In order to set up and run VMware Horizon, you need to have a vSphere infrastructure and Windows VMs to run the server components. Horizon 6.2
Horizon Access Point
One of the challenges of deploying Horizon is that, in order to provide external access, you need to deploy Windows machines into your network’s DMZ. These servers, called Security Servers, run a subset of the Connection Broker that proxies or tunnels PCOIP, Blast, and RDP connections into your environment.
Horizon Security Servers have their limitations, though. To start with, they are usually not joined to an Active Directory domain, so they cannot be configured or managed with the Group Policies that manage the rest of your infrastructure. Because these servers live in the DMZ, they also need to be patched frequently and secured.
Security Servers are also paired directly with a Connection Server. If the Connection Server is not available, users who connect with that particular security server would not be able to authenticate or connect to a desktop. This also limits the number of servers you can deploy to a maximum of seven.
Horizon 6.2 will now include a new method of providing remote access called the Access Point. The Access Point is a locked-down virtual appliance built on SUSE Linux Enterprise Edition 11 that has feature parity with the Security Server. It allows you to remove Windows VMs from your DMZ, and it does not need to be paired with a Connection Server, so you can scale out your external access without having to add additional connection servers.
The Access Point will not be dedicated to Horizon View. It is designed to work with all components of the Horizon Suite – reducing the number of external access components that you need to manage.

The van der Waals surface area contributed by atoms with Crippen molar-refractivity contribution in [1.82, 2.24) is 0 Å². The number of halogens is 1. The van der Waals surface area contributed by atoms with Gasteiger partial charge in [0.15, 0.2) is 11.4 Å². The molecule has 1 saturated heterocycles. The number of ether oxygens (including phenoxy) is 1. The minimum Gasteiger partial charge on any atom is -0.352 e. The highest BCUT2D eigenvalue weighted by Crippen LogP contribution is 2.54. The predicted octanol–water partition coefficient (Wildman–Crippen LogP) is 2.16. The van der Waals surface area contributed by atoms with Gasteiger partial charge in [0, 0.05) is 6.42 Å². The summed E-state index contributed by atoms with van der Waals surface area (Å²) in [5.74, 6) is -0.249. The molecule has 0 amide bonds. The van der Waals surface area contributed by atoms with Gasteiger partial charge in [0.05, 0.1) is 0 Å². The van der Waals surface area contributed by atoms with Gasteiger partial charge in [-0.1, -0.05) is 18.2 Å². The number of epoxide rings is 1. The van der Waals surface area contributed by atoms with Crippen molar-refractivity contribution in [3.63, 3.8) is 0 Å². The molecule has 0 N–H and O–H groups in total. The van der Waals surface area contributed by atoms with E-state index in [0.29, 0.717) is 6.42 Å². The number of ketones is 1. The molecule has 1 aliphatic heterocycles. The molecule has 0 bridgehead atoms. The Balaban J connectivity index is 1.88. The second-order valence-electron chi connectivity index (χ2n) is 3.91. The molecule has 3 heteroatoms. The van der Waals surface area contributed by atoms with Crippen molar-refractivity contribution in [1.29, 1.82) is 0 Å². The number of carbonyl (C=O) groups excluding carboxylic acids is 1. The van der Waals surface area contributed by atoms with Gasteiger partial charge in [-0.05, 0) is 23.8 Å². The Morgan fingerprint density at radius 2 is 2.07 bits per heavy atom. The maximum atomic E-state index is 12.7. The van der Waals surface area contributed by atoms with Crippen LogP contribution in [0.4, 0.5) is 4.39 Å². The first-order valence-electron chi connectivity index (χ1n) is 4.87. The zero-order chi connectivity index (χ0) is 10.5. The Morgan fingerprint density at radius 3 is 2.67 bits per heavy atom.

One-Way Trust Support
If you work in a multi-domain or federated environment, Horizon View required a two-way trust between domains or forests in order to authenticate and entitle users.
There are a number of environments where two-way trusts aren’t feasible. Think about companies that routinely undergo mergers, acquisitions, or divestitures. They have use cases for virtual desktop environments, but a two-way trust between Active Directory environments would pose security and integration challenges.
Horizon 6.2 takes a step towards resolving this by adding support for 1-way Active Directory trusts. Users and groups from external (trusted) domains can now be granted access to Horizon desktops without having to create a full two-way trust.
In order to fully support one-way forest trusts, Horizon will need to utilize a service account with permissions to authenticate against the trusted domain. This account is stored in the Horizon LDAP database, and all of its credentials are encrypted.
Secondary credentials are managed by using the vdmadmin command line tool that is installed on Connection Servers.
vSphere 6 Update 1 Support
Horizon 6.2 will support vSphere 6 Update 1 on Day 1.
FIPS and Common Criteria Certification
The US Federal Government has a number of criteria that IT products must meet. These include things like IPv6 compatibility, FIPS cryptographic support, and Common Criteria certification.
Horizon 6.1 introduced support for IPv6. Horizon 6.2 expands upon this with support for FIPS on all Horizon Windows components. FIPS will also be supported in Horizon Client 3.5 for Windows.
FIPS mode is optional, and it can be enabled if it is required.
VMware will also be submitting Horizon 6.2 for Common Criteria certification, and this testing is currently in process. It should be completed sometime in 2016.
Enhanced License Console
The license console in previous versions of Horizon was not very detailed. It would give you the current number of active users with a breakdown by virtual machine type.
Horizon 6.2 overhauls the licensing console on the Admin page. The new licensing console shows part of the key that is in use along with the number of concurrent connections and unique named users that have logged in.